Only 10 months after Sun Microsystems appointed David Yen as a trouble-shooting chief for its storage division, it has switched him out of the role.
Yen is going back to where he came from, which is the microprocessor side of Sun’s business (see separate story). He is being replaced by Jon Benson, former VP of tape engineering at Sun, and a veteran of Storage Technology.
The company has also moved a number of engineering staff out of the storage division, and into its server business. Sun will not say how many staff are being cut from storage, but says that number is small, and insists that the movement is just an adjustment of resources.
The movement and the fact that the new storage chief is a tape engineer will very likely re-kindle the persistent rumors that Sun is negotiating to sell off its disk business to Hitachi Data Systems – a rumor that Sun has categorically denied more than once.
Rumors that Yen was to leave his post were circulating earlier this week, at which time Sun insisted that David Yen is not leaving the company. That statement proved to be correct, although economical with the truth.
Yen was put in charge of the storage division last May, only a couple of months after Sun CEO Jonathan Schwartz took his job. At that time Sun said nothing about Yen’s position only being a temporary, troubleshooting role. Yesterday however the company attempted to paint the picture exactly as that.
This is quite a good time for a change. David has been with us for a year. The [storage product] roadmaps needed a change, and now they are much more sensible, said Sun’s storage marketing vice president Nigel Dessau.
Those roadmap changes have involved a lot of product pruning. Under Yen’s leadership Sun has axed its Pirus-inspired 6920 virtualization system, abandon its plans to develop a home-grown Open Systems version of its VSM VTL, and stopped selling its SVA mainframe disk arrays except as part of a VTL package.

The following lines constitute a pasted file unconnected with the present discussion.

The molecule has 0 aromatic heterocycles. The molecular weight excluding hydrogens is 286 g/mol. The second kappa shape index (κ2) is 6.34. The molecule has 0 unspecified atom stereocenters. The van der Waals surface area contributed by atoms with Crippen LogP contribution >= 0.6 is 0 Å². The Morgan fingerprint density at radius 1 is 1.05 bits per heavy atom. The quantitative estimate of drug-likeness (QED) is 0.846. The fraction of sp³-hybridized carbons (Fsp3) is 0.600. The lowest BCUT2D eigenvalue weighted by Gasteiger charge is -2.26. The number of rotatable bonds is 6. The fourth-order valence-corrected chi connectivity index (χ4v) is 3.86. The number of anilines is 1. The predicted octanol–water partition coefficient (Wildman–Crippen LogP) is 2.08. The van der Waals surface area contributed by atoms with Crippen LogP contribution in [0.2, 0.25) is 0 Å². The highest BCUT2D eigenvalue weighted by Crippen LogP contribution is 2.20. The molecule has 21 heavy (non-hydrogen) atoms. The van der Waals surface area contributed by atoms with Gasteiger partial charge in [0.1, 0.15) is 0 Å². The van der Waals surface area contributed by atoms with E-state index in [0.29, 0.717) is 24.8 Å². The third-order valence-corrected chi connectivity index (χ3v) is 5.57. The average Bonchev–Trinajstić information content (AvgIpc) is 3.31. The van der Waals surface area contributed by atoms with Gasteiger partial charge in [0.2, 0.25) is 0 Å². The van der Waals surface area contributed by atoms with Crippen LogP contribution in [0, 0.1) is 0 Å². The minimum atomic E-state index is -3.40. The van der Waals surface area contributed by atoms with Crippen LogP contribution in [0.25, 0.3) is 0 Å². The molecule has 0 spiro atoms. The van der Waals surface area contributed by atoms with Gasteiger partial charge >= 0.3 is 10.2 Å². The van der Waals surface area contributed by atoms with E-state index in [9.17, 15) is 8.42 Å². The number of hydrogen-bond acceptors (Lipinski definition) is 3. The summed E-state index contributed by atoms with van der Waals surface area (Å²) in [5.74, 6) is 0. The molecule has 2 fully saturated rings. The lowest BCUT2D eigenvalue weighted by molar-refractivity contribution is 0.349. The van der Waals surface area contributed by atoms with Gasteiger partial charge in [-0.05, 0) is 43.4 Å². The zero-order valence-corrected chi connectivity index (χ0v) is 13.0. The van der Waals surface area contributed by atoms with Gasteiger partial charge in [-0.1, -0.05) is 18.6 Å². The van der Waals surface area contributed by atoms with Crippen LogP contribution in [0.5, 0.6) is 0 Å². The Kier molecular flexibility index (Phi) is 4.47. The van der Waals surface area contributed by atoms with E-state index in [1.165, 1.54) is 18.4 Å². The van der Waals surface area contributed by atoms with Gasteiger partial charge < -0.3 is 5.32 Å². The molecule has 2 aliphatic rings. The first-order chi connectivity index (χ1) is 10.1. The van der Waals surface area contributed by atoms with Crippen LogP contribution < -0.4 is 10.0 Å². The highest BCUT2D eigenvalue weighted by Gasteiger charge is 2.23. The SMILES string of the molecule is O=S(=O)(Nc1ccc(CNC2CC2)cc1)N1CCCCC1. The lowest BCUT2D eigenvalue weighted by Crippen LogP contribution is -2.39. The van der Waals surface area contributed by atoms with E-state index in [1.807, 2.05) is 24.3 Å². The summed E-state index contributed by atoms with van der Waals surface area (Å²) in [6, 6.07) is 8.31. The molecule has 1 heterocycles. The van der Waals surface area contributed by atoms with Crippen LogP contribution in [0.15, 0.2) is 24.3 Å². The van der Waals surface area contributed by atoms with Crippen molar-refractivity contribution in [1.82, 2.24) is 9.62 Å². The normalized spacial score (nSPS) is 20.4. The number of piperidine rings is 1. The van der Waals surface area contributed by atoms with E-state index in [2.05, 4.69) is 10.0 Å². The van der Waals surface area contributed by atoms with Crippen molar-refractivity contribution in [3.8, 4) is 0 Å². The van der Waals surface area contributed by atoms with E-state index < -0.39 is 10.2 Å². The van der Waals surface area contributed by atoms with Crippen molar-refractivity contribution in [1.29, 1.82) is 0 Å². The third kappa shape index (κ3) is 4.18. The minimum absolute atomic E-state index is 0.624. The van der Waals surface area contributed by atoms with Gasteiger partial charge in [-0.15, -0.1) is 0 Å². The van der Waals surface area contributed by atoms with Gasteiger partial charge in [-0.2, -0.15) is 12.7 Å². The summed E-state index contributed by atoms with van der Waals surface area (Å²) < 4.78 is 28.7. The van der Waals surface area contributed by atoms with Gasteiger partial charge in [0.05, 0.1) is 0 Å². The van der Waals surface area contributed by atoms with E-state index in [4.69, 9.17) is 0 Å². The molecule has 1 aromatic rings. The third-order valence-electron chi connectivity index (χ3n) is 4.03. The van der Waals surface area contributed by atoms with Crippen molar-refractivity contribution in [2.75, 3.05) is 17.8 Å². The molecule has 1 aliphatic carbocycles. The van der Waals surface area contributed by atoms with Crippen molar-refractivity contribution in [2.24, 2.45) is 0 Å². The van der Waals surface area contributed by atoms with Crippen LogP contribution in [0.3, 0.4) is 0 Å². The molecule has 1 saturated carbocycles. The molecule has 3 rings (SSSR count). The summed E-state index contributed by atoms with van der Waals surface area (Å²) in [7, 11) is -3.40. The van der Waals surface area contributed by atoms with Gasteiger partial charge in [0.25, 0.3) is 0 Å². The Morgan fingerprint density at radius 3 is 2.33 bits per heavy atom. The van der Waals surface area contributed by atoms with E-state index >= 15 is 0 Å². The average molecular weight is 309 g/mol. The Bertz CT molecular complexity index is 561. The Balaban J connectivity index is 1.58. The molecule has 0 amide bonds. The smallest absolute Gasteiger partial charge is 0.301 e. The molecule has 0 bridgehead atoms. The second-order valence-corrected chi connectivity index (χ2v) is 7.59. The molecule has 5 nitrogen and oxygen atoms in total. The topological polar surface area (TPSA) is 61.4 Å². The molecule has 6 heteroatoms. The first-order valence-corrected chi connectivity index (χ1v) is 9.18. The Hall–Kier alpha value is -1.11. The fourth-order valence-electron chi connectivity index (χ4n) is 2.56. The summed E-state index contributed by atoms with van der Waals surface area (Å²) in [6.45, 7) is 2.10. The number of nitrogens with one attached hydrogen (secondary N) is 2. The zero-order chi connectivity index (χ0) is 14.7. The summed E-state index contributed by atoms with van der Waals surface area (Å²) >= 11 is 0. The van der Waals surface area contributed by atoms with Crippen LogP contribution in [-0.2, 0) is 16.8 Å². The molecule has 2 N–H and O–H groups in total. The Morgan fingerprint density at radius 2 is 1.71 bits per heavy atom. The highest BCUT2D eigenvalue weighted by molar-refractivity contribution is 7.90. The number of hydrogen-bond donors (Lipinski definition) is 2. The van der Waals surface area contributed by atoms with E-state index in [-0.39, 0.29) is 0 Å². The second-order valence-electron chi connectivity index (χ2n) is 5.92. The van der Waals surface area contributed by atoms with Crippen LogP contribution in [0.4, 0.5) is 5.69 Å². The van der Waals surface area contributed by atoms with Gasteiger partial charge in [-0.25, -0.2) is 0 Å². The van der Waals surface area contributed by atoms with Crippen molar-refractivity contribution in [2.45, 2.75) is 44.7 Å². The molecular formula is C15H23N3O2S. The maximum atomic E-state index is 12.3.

Enterprise Strategy Group analyst Brian Babineau said that Yen will have earned his keep simply by exercising the political will needed to cut those projects, and overall said that Yen had been broadly successful.
It’s like The Titanic — you can’t turn this thing around on a dime, Babineau said.
Sun also launched its all-ATA Thumper disk array during Yen’s storage stay.
Thumper hasn’t been a failure. It’s had some success, Babineau said. The launch of Thumper and the rationalization of Sun’s other disk products around what are mostly OEM products may explain the transfer of storage engineers to the server division.
Sun probably lost a little bit of their [StorageTek-originated] tape leadership, but they’re still very competitive there. Now they just need somebody to jump start the disk business, or maybe try to get other things like their Honeycomb disk archive selling, Babineau said.
Sun was not able to say what Benson’s plans are for its storage division, and could not offer an interview with the tape engineer, as he is on vacation this week.